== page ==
Tuesday, July 24, 2012

Under-developed Plot

Week of July 22, 2012—Common Problems in Picture Book Manuscripts
Tuesday, July 24—Under-developed Plot

Even if a picture book writer has a problem/conflict that anchors the story, there’s still a giant hurdle to face. And it’s a four-letter word . . . P-L-O-T!

You could describe plot like this:

1.                 u The story begins with a character in his/her normal life.
v A problem presents itself, and the character decides to/needs to/has to solve it.
w The character tries and tries and tries to solve the problem, but things get worse and worse and worse.
x Just when it seems things can’t get any worse, they do.
y When all hope is lost, the problem is solved—life returns to normal (or a new normal).
z And, AHHHHHHH, we have a feeling of satisfaction as the story wraps up.

Most readers (and probably most authors—even successful ones) don’t know all that much about plot. They’re like you and me. But most readers (and most authors) KNOW if a story sounds right, or feels right. We are coded in our DNA for stories. It started around the camp fire as our earliest ancestors told stories. We feel that a good story should put us on the edge of our seat, or make us laugh, or cause us to cry. We intrinsically know that the main character’s situation is going to get worse before it gets better. We want to root for that main character and see him or her succeed.

Even my three-year-old great niece knows when a story doesn’t work. She puts the book down. Or she interrupts the reader with a request to do something else. The reader or listener—even a three-year old—without knowing it, wants and needs the elements of plot to be present so the story feels right to them.

So what are the biggest plot problems picture book writers seem to have?

The Problem
The Result
Not escalating the problem by making things worse and worse for the main character
Readers’ empathy for and relationship with the main character can’t form properly, or fully
Not letting the main character try and fail
Readers may not be able to relate to the main character, since in real life people try and fail all the time. Again, empathy for the character may not grow and develop
Not making us feel that all hope is lost
Readers may not be prepared for the ending, or may feel the ending comes too soon because they have not been “set up”  enough for the “good” part of the story
Not letting the main character solve his/her own problem
Readers may feel that the main character—usually a child—is unable or incapable of doing things for himself/herself which makes the character less appealing or relatable. This may also give readers a false impression of the world—that someone else is responsible for solving their problems or will always come to their rescue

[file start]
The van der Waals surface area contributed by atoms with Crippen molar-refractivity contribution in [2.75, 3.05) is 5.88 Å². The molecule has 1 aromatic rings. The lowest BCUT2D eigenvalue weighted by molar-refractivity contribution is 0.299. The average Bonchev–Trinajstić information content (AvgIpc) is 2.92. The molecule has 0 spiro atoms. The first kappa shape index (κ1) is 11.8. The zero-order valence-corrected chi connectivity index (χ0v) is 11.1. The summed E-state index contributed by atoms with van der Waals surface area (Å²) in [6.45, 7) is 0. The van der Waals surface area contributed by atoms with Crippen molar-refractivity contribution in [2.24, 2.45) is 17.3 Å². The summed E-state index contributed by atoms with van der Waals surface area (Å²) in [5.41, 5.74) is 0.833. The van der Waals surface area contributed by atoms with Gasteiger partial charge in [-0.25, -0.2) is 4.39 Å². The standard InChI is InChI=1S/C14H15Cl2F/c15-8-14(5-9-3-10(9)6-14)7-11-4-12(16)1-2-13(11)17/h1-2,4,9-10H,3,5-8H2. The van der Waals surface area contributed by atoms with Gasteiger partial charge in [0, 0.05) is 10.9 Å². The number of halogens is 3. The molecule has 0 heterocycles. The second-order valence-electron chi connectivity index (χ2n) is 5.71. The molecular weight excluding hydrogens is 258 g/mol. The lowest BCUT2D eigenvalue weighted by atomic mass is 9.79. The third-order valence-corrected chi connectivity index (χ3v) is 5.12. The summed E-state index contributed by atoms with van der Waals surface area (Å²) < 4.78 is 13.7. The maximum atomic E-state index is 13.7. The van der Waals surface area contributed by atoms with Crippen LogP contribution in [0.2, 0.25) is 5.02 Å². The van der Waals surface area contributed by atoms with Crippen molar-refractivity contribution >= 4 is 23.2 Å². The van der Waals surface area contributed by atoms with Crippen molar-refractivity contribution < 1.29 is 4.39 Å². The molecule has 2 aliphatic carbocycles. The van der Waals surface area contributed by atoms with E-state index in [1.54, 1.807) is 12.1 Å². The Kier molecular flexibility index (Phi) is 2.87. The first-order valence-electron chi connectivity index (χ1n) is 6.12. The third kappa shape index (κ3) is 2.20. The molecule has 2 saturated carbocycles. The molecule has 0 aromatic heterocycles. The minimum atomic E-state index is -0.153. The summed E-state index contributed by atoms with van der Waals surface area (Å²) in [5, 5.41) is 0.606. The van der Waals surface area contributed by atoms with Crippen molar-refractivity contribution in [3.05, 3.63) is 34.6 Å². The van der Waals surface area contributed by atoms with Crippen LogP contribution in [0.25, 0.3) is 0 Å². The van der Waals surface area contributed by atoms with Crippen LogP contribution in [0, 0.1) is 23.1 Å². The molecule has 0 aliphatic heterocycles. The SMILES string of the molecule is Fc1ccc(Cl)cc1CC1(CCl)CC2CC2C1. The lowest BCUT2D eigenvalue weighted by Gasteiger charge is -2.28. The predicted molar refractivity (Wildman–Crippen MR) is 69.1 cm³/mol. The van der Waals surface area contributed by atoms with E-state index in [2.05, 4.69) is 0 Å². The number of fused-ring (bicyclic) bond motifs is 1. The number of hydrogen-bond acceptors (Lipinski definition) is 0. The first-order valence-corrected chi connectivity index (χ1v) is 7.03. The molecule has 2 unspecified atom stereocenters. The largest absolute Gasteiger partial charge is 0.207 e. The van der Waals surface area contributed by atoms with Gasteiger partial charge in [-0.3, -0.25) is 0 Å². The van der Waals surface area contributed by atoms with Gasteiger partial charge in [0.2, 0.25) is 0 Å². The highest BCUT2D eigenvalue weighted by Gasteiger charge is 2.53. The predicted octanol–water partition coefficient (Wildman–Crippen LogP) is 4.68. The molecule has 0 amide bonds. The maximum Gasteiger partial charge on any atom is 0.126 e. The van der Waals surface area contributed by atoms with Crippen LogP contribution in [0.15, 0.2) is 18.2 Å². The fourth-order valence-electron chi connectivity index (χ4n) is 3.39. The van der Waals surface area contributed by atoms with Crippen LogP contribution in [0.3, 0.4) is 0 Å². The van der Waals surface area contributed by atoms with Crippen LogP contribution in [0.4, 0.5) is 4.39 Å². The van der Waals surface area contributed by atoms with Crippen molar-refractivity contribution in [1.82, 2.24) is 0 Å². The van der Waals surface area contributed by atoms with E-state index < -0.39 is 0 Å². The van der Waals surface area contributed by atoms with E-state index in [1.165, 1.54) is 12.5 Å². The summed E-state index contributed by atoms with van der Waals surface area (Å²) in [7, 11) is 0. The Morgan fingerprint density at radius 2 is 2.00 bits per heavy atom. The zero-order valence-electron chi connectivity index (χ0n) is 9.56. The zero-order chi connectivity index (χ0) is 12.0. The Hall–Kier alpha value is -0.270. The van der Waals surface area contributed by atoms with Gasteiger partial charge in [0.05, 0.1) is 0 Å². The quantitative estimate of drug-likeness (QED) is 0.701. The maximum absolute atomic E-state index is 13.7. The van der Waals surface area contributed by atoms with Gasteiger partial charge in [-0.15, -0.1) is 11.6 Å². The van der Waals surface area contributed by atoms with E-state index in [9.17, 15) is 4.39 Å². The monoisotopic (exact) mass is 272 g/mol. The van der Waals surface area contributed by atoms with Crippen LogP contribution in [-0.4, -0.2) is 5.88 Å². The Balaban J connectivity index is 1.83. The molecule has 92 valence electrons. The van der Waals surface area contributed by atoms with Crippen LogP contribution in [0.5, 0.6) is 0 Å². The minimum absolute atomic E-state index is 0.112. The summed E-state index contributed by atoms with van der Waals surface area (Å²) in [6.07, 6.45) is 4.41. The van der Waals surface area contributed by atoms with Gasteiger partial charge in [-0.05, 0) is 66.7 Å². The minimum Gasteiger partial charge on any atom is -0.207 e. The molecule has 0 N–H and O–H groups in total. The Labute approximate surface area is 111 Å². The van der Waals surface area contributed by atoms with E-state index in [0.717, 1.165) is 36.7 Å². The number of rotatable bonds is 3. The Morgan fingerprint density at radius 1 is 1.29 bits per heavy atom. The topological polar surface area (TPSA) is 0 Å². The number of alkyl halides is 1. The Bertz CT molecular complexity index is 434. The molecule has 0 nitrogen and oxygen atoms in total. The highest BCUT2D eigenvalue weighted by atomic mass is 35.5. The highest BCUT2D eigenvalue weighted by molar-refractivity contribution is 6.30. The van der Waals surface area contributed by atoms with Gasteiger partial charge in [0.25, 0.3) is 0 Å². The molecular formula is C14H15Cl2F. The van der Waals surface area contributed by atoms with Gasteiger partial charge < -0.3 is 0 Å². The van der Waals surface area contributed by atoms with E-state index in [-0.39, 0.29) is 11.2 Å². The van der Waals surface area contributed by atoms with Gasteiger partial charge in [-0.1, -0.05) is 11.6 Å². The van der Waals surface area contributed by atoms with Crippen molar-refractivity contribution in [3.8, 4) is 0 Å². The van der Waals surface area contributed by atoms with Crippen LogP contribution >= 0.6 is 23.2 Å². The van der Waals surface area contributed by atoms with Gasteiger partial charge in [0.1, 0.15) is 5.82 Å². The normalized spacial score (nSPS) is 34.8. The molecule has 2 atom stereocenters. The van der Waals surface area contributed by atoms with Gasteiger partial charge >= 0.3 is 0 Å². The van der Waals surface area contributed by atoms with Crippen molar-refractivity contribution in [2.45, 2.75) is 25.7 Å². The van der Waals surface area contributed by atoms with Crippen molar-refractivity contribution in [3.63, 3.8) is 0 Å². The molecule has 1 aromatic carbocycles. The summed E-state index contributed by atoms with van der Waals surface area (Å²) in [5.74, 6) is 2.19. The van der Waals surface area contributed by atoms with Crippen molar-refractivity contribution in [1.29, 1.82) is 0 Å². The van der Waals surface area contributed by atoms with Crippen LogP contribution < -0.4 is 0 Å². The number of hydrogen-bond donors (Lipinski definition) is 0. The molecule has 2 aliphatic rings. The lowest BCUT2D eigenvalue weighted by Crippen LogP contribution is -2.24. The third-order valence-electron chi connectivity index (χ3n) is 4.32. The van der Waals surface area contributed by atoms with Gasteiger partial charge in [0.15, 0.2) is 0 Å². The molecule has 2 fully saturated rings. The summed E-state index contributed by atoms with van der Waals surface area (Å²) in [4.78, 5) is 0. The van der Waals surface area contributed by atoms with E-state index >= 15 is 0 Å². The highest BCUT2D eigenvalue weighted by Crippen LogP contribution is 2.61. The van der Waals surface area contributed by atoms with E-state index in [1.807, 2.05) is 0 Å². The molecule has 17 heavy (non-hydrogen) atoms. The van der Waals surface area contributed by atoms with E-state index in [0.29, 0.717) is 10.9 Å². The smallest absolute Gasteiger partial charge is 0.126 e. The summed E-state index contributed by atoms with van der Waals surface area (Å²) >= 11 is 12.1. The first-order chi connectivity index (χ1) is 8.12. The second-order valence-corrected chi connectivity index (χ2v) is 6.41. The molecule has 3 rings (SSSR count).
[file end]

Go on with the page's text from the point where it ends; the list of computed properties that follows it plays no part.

Not finally letting the main character find success in a way that is appropriate or fitting for the character
Readers may never actually feel satisfied with the story, or invest in extending their imagination to believe in the character and trust his/her story
Not providing a denouement—the “Ahhhhhhh” moment
Readers may never get that warm, fuzzy feeling, laugh-aloud moment, or tear-jerking reaction from the story, and thus may not fall in love with the story, or want to read it again

I don’t think plot has to be as hard to tackle as we often make it out to be. We just need tools to help us. The need for tools is what caused people to develop Three-Act Structure, Freytag’s Pyramid, and The Plot Clock. Because I’m a visual person and a teacher, I often organize things in a visual way. (Or perhaps I do this because I’m from Missouri—the Show Me State!) That need for something visual led me to create a couple of graphic organizers for picture book planning.

Though I’ve featured these graphic organizers on Picture This! in other posts, this seems an appropriate time to share them again. The Picture Book Graphic Organizer will help you outline a picture book from start to finish.

The second resource, Steps to Growing Trouble, is specifically focused on making us think of growing the problem/tension in a story.

It’s Your Turn:
u Examine the plot in one of your manuscripts. How is it holding up? What plot elements are strongest in the piece? Where are the weak spots? How can you correct the problems you see?
v Use one of the graphic organizers to plan a story you’ve been thinking about.


Joanna said...

Thanks Rob. Needed this reminder today and have just added in more escalation and tension to the plot of my present MS!

Rob Sanders said...

Glad the post was of help, Joanna! So glad you're following along!

Lauri Meyers said...

Great post! Plot is my struggle. I have too many manuscripts were things happen - but things don't HAPPEN.